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Sugar Levels After Food

Is A Blood Sugar Level Of 124 High After Eating Lunch?

Is A Blood Sugar Level Of 124 High After Eating Lunch?

Normal Rises When you eat lunch, your body takes whatever you put into it and converts it to energy -- or stores it as fat. Carbohydrates such as bread, pasta and other starches as well as fruits, vegetables and simple sugars break down quickly and absorb into your bloodstream as glucose. From there, insulin released from the pancreas helps cells remove the glucose to use as energy. If you take in more carbohydrate than your body can immediately process, your blood sugar rises temporarily. Normally, your blood sugar two hours after eating remains below 120 mg/dl and won't exceed 140 mg/dl, an April 2002 article published in "Clinical Diabetes" explains. Diagnosing Diabetes While knowing your blood sugar a few hours after eating is useful information, because it shows how well you process glucose, your doctor normally won't use this number alone to diagnose you with diabetes. Both your fasting glucose and your glucose levels measured after ingesting a specific amount of glucose after exactly two hours are used to diagnose diabetes. A glucose level of 200 or higher two hours after ingesting a glucose solution, along with a fasting blood glucose of 126 mg/dl or higher on two separate occasions can be used to diagnose diabetes, according to the Virginia Mason Medical Center. The Influence of Foods Your body can only absorb simple sugars such as glucose. Complex carbohydrates like those found in starches must break down into easily absorbed forms of glucose, which takes time. If you eat an entire pound of jelly beans, the influx of simple sugar in the form of glucose found in jelly beans makes your blood sugar rise higher quickly. It will rise more slowly if you eat a meal high in whole grains and vegetables, which take longer to break down into simple sugars. For this reaso Continue reading >>

Order Of Food During A Meal May Influence Blood Sugar

Order Of Food During A Meal May Influence Blood Sugar

(Reuters Health) - Overweight and obese people with type 2 diabetes may feel better after a meal if they start it off with vegetables or proteins and end with the carbs, suggests a new study of 11 people. Finishing the broccoli and chicken before tucking into bread and fruit juice was tied to a lower rise in blood sugar levels over the next two hours, compared to eating the same foods in the opposite order, researchers report in Diabetes Care. “When we saw the result, we were really encouraged that this is something that could potentially benefit people,” said Dr. Louis Aronne, the study’s senior author from Weill Cornell Medical College in New York. Approximately 29 million Americans - about 9 percent of the U.S. population - have diabetes, according to the Centers for Disease Control and Prevention. About 30 percent of those people are undiagnosed. Type 2 is the most common form of diabetes and is often linked to obesity. In type 2 diabetes, the body’s cells are resistant to the hormone insulin, or the body doesn’t make enough of it. Insulin helps the body’s cells use glucose in the blood for fuel. Drinking whey protein shakes before meals has been linked to lower blood sugar levels after eating, but little was known about the influence of foods, and the order in which they’re consumed, on blood sugar levels following a meal, the researchers write. Blood sugar normally rises after eating, but for people with diabetes it can spike dangerously. Diabetics are often told to avoid foods high on the glycemic index - a measure of how rapidly a food gets converted to glucose in the blood - like white breads and sugary drinks. The new research suggests that people may benefit from timing their consumption of carbohydrates during a meal instead of simply avoiding Continue reading >>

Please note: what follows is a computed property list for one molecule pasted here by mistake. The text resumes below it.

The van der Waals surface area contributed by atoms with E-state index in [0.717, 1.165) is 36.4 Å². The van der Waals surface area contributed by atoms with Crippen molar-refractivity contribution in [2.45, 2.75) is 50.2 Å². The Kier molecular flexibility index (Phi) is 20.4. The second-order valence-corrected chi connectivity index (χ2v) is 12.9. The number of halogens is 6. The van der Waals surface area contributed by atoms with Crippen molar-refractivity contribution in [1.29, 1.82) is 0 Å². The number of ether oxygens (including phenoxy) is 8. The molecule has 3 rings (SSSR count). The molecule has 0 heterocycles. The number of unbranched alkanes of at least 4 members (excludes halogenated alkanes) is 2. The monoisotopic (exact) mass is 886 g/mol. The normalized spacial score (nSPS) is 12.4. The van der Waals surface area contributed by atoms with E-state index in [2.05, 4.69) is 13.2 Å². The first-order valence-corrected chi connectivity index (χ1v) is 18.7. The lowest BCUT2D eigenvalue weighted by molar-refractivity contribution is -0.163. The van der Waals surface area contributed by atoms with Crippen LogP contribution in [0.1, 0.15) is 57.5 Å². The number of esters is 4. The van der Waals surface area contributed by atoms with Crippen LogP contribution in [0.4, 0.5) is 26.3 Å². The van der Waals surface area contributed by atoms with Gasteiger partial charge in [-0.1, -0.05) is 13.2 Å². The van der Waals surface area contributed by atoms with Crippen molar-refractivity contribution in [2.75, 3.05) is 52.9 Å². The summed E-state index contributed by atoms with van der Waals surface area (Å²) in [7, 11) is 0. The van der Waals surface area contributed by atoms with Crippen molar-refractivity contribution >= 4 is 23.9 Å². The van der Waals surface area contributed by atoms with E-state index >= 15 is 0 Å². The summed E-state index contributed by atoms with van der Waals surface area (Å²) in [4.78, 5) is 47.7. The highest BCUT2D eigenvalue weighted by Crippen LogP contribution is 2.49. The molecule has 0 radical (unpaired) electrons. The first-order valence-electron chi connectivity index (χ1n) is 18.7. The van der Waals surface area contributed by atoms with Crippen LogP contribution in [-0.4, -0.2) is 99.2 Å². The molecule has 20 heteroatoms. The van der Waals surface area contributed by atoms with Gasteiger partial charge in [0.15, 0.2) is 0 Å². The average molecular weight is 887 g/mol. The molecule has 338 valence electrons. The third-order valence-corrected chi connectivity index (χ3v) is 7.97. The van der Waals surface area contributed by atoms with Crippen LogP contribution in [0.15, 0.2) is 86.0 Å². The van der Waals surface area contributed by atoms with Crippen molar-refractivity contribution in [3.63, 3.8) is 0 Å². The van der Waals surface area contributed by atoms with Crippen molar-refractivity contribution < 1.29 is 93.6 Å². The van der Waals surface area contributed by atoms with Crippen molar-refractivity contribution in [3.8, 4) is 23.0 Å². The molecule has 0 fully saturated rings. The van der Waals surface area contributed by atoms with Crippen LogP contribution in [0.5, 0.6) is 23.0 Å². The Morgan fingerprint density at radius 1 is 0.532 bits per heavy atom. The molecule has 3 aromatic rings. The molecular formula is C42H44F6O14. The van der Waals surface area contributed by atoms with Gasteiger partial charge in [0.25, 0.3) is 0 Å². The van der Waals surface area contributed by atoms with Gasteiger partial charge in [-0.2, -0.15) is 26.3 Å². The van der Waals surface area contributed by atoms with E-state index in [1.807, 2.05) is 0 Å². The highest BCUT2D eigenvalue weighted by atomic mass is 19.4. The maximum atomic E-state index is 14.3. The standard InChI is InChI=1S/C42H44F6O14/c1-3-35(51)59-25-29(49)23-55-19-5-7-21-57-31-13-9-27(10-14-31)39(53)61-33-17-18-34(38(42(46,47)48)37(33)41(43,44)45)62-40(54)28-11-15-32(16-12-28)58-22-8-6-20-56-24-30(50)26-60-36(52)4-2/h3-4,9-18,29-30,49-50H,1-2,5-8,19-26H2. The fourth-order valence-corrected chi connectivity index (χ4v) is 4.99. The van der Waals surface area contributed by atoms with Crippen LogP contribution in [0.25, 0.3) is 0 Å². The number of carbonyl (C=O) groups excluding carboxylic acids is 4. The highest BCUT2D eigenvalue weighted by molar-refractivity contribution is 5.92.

Is My Blood Sugar Normal?

Is My Blood Sugar Normal?

“Is my blood sugar normal?” seems like a simple question – but it’s not! The answer can vary dramatically based on your situation. Let’s look at some of the factors to consider. Please remember: you should figure out your personal goals in consultation with your doctor. Normal Blood Sugar in Diabetic vs. Non-Diabetic First, a quick note on how we measure blood sugar. In the USA, blood sugars are measured by weight in milligrams per deciliter, abbreviated as mg/dL. Most everyone else uses millimole per liter, abbreviated mmol. If you are in the USA, look at the big numbers, most everyone else look at the small numbers. In a person without diabetes, blood sugars tend to stay between 70 and 100 mg/dL (3.8 and 5.5 mmol). After a meal, blood sugars can rise up to 120 mg/dL or 6.7 mmol. It will typically fall back into the normal range within two hours. In a person with diabetes, the story is much more complex: Below 70 mg/dL Below 3.8 mmol Low Blood Sugars (Hypoglycemia). When blood sugars drop below this level, you may start feeling hunger, shakiness, or racing of the heart. Your body is starved for sugar (glucose). Read how to detect and treat low blood sugars. 70 mg/dL to 140 mg/dL 3.8 mmol to 7.7 mmol Normal Blood Sugar. In this range, the body is functioning normally. In someone without diabetes, the vast majority of the time is spent in the lower half of this range. 140 mg/dL to 180 mg/dL 7.7 mmol to 10 mmol Elevated Blood Sugars. In this range, the body can function relatively normally. However, extended periods of time in this zone put you at risk for long-term complications. Above 180 mg/dL Abovoe 10 mmol High Blood Sugars. At this range, the kidney is unable to reabsorb all of the glucose in your blood and you begin to spill glucose in your urine. Your bo Continue reading >>